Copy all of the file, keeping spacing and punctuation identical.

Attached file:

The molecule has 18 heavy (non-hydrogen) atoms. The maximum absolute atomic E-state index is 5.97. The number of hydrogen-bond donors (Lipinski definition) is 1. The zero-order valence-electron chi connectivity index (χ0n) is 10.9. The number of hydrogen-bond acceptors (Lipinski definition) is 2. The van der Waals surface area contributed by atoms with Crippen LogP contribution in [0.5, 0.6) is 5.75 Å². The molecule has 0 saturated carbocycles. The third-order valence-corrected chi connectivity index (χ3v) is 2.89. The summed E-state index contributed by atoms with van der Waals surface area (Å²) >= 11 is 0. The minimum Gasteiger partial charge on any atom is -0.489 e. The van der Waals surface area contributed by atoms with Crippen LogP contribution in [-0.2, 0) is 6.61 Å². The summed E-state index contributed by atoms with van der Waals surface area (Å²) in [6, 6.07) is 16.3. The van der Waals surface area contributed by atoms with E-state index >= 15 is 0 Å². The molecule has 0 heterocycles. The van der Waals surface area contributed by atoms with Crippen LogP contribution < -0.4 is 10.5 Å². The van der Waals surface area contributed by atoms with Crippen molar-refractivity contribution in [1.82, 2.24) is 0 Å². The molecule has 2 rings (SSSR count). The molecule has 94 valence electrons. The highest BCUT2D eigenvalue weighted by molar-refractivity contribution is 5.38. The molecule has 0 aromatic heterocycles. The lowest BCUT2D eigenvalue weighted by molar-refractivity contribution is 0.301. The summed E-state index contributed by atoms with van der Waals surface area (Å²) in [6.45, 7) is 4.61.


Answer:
The molecule has 18 heavy (non-hydrogen) atoms. The maximum absolute atomic E-state index is 5.97. The number of hydrogen-bond donors (Lipinski definition) is 1. The zero-order valence-electron chi connectivity index (χ0n) is 10.9. The number of hydrogen-bond acceptors (Lipinski definition) is 2. The van der Waals surface area contributed by atoms with Crippen LogP contribution in [0.5, 0.6) is 5.75 Å². The molecule has 0 saturated carbocycles. The third-order valence-corrected chi connectivity index (χ3v) is 2.89. The summed E-state index contributed by atoms with van der Waals surface area (Å²) >= 11 is 0. The minimum Gasteiger partial charge on any atom is -0.489 e. The van der Waals surface area contributed by atoms with Crippen LogP contribution in [-0.2, 0) is 6.61 Å². The summed E-state index contributed by atoms with van der Waals surface area (Å²) in [6, 6.07) is 16.3. The van der Waals surface area contributed by atoms with E-state index >= 15 is 0 Å². The molecule has 0 heterocycles. The van der Waals surface area contributed by atoms with Crippen LogP contribution < -0.4 is 10.5 Å². The van der Waals surface area contributed by atoms with Crippen molar-refractivity contribution in [1.82, 2.24) is 0 Å². The molecule has 2 rings (SSSR count). The molecule has 94 valence electrons. The highest BCUT2D eigenvalue weighted by molar-refractivity contribution is 5.38. The molecule has 0 aromatic heterocycles. The lowest BCUT2D eigenvalue weighted by molar-refractivity contribution is 0.301. The summed E-state index contributed by atoms with van der Waals surface area (Å²) in [6.45, 7) is 4.61.